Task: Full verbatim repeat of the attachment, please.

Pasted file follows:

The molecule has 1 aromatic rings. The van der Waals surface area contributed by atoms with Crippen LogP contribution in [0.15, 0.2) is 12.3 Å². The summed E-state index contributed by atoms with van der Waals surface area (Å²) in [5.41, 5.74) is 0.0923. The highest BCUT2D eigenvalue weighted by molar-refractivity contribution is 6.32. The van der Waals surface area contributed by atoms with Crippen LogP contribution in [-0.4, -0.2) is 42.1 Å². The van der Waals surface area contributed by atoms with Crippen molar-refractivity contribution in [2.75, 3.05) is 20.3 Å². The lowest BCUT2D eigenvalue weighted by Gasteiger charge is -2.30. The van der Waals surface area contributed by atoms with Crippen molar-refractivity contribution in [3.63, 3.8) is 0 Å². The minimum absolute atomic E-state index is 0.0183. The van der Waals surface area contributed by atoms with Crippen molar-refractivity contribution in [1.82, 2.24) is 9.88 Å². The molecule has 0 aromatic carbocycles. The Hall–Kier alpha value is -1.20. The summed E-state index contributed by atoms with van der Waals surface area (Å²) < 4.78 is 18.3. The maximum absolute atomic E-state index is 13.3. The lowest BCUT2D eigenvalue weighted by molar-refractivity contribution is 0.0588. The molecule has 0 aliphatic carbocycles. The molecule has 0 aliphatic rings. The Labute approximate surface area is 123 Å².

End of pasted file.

The molecule has 1 aromatic rings. The van der Waals surface area contributed by atoms with Crippen LogP contribution in [0.15, 0.2) is 12.3 Å². The summed E-state index contributed by atoms with van der Waals surface area (Å²) in [5.41, 5.74) is 0.0923. The highest BCUT2D eigenvalue weighted by molar-refractivity contribution is 6.32. The van der Waals surface area contributed by atoms with Crippen LogP contribution in [-0.4, -0.2) is 42.1 Å². The van der Waals surface area contributed by atoms with Crippen molar-refractivity contribution in [2.75, 3.05) is 20.3 Å². The lowest BCUT2D eigenvalue weighted by Gasteiger charge is -2.30. The van der Waals surface area contributed by atoms with Crippen molar-refractivity contribution in [3.63, 3.8) is 0 Å². The minimum absolute atomic E-state index is 0.0183. The van der Waals surface area contributed by atoms with Crippen molar-refractivity contribution in [1.82, 2.24) is 9.88 Å². The molecule has 0 aromatic carbocycles. The Hall–Kier alpha value is -1.20. The summed E-state index contributed by atoms with van der Waals surface area (Å²) < 4.78 is 18.3. The maximum absolute atomic E-state index is 13.3. The lowest BCUT2D eigenvalue weighted by molar-refractivity contribution is 0.0588. The molecule has 0 aliphatic carbocycles. The molecule has 0 aliphatic rings. The Labute approximate surface area is 123 Å².